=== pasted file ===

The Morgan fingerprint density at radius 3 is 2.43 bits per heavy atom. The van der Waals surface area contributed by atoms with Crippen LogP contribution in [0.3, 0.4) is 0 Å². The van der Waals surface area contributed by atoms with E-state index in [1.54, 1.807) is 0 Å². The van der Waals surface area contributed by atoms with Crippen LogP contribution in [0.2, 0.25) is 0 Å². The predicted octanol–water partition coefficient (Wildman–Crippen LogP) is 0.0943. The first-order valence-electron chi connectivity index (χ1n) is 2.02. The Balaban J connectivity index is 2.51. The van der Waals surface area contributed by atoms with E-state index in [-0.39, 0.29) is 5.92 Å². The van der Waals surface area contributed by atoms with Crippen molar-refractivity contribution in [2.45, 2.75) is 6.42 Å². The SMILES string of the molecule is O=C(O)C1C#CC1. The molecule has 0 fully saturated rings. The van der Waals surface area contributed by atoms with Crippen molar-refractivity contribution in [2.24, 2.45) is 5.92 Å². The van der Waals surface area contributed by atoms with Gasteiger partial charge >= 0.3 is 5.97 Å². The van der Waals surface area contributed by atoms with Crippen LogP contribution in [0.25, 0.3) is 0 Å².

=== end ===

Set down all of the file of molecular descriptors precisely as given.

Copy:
The Morgan fingerprint density at radius 3 is 2.43 bits per heavy atom. The van der Waals surface area contributed by atoms with Crippen LogP contribution in [0.3, 0.4) is 0 Å². The van der Waals surface area contributed by atoms with E-state index in [1.54, 1.807) is 0 Å². The van der Waals surface area contributed by atoms with Crippen LogP contribution in [0.2, 0.25) is 0 Å². The predicted octanol–water partition coefficient (Wildman–Crippen LogP) is 0.0943. The first-order valence-electron chi connectivity index (χ1n) is 2.02. The Balaban J connectivity index is 2.51. The van der Waals surface area contributed by atoms with E-state index in [-0.39, 0.29) is 5.92 Å². The van der Waals surface area contributed by atoms with Crippen molar-refractivity contribution in [2.45, 2.75) is 6.42 Å². The SMILES string of the molecule is O=C(O)C1C#CC1. The molecule has 0 fully saturated rings. The van der Waals surface area contributed by atoms with Crippen molar-refractivity contribution in [2.24, 2.45) is 5.92 Å². The van der Waals surface area contributed by atoms with Gasteiger partial charge >= 0.3 is 5.97 Å². The van der Waals surface area contributed by atoms with Crippen LogP contribution in [0.25, 0.3) is 0 Å².